Sister Joan Chittister’s latest book is a prophetic wake-up call for our time

Reviewed by Sister Mary Core, OSB

Sister Joan Chittister has done it again. She has written more than 60 books, is a public speaker of renown, and has once again authored a book which merits reading and serious reflection.

Sister Joan says it like it is. She speaks in a prophet’s voice, for the marginalized, for women, for the wounded and forgotten, for the environment. She sees with the eyes and heart of Christ and calls us to do the same.

Her words are compelling because they come from the heart of her own spirituality, which is rooted in the Prophets of the Old and New Testaments and in The Rule of St. Benedict, the founder of her religious community.

“The Time is Now: A Call to Uncommon Courage” is a relatively short book that packs a real punch for those of us who call ourselves Christian. It is a call to go beyond claiming the title “Christian,” or “Catholic,” and to have the courage to live the challenge of being Christ-like and prophetic in our every action. It is a call to live courageously in a time of greed, disrespect, and disregard for our responsibility to care for all peoples and all creation.


The chapters of this book look at the many aspects of modern-day prophecy, using examples drawn from Old and New Testament prophets, contemporary heroes and saints, and stories of suffering. The message —in big, bold, flashing, neon lights — is to encourage us to step up and be prophets ourselves, for a world desperately in need.

As I read the book, I became more challenged by and concerned with Sister Joan’s invitation to be a voice for justice, peace, compassion and care in our world.

Sister Joan doesn’t just feed us pablum. She feeds us real, tough, and sinewy meat that insists we become –– and call others to become –– Christians in our homes, in our communities, at work, at play, everywhere, every day.

As I moved through the book, my uneasiness grew. I felt increasingly aware of my very comfortable monastic life and minimal personal involvement standing with the needy, neglected, and mistreated. I experienced feelings of challenge, invitation, and some good old “Catholic Guilt.”

I also became increasingly aware of the many ordinary people throughout history who moved from “uninvolved” to “prophet” because they allowed passion and compassion to reside in their hearts. These people — Dorothy Day, Helen Prejean, Nelson Mandela, Wangari Maathai, etc. — impacted and changed the world because a small seed of unrest grew in them and they acknowledged it and spoke up.


One of the beauties of the book is that in each challenging chapter, there is a reassurance that we can do this. Each chapter concludes with a guidebook of sorts that weaves the tools we will need together: the grace of balance, humility, respect, courage, and sensitivity. We learn, “Here are the tools, here is the roadmap for being a prophet. Now go out and become one.”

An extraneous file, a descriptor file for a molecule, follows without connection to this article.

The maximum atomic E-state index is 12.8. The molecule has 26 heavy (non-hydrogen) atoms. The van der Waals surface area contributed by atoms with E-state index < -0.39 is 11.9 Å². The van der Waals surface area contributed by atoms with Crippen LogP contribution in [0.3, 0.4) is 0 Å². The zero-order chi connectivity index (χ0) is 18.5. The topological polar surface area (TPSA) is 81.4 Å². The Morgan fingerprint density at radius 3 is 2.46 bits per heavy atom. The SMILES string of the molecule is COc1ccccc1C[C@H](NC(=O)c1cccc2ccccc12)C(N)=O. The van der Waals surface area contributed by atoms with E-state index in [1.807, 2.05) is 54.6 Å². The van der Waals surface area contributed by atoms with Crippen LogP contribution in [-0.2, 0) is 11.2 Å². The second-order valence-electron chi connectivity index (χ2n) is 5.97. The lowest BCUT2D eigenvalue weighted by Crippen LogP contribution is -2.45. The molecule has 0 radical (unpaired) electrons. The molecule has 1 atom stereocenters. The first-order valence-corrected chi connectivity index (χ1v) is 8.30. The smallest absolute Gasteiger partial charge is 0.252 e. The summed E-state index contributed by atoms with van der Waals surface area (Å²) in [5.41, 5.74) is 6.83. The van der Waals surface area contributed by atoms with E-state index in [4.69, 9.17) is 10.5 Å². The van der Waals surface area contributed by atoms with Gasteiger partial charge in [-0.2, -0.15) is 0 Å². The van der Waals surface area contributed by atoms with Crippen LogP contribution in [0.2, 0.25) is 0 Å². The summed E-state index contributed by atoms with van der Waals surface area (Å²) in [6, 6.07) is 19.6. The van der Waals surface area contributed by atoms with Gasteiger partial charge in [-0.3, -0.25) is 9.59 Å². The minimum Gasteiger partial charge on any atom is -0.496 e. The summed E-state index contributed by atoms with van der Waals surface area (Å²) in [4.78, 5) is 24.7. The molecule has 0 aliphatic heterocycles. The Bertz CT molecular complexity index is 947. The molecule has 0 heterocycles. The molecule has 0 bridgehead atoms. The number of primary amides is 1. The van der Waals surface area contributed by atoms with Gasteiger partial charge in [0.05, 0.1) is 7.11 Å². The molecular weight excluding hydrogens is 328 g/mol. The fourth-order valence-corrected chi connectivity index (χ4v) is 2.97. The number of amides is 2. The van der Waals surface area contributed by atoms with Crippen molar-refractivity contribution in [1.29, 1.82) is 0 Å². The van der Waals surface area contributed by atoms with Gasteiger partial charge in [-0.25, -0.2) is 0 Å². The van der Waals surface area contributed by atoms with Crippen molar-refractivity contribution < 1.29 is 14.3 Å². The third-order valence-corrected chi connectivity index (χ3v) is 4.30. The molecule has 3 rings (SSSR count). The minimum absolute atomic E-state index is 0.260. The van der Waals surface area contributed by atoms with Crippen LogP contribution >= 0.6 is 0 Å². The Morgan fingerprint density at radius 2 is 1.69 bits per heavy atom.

By book’s end I felt I had been at the feet of a great master and had listened to a truly great pep-talk, political rally, battle cry, motivational speech all rolled into one. I found myself thinking, “I need to do something.” I decided to volunteer at this year’s Thanksgiving Day Dinner held at the SouthPark Mall in Moline. Not a big deal, but a small start at greater involvement for me.

One last comment on the book, not on its content, but on its editing. Maybe because she is so prolific a writer, the editor, thinking, “Oh, not much editing needed here,” waved it on to the printer. However, it seemed to me that some sentences did not hold the clarity and crispness that Sister Joan usually commands. When that happened, it broke the flow and power of her usual writing style. A re-read often happened at that point, to be sure I caught her message and wisdom.


All in all — this book is indeed a prophetic call for our time and should be read and reflected upon by all who call themselves Christian.

In true Chittister fashion, Sister Joan’s closing words look us square in the face and call us to be the Christians, the prophets our world desperately needs.“Dear Prophet,” she says, “for the sake of the children, for the sake of the world, for the sake of the gospel, Cry out.”

From my challenged, frightened, and very comfortable office chair, I invite others to read this wake-up call for modern day Christian living, and begin to “cry out.”

This book was published by Convergent Books, a division of Penguin Random House, LLC, in March of 2019.

Sister Mary Core, OSB

SISTER MARY CORE, OSB, is liturgy director of St. Mary Monastery in Rock Island. She also leads a women’s book club for St. Maria Goretti Parish, Coal Valley, and Mary, Our Lady of Peace Parish in Orion.

JOIN THE DISCUSSION! Want to discuss this book or others with fellow reading enthusiasts? Join The Catholic Post’s Book Club on Facebook or on Instagram!

SPALDING PASTORAL CENTER | 419 NE MADISON AVENUE | PEORIA, IL 61603 | PHONE (309) 671-1550 | FAX (309) 671-1595
© Copyright 2024 - The Catholic Post || All Rights Reserved || Design by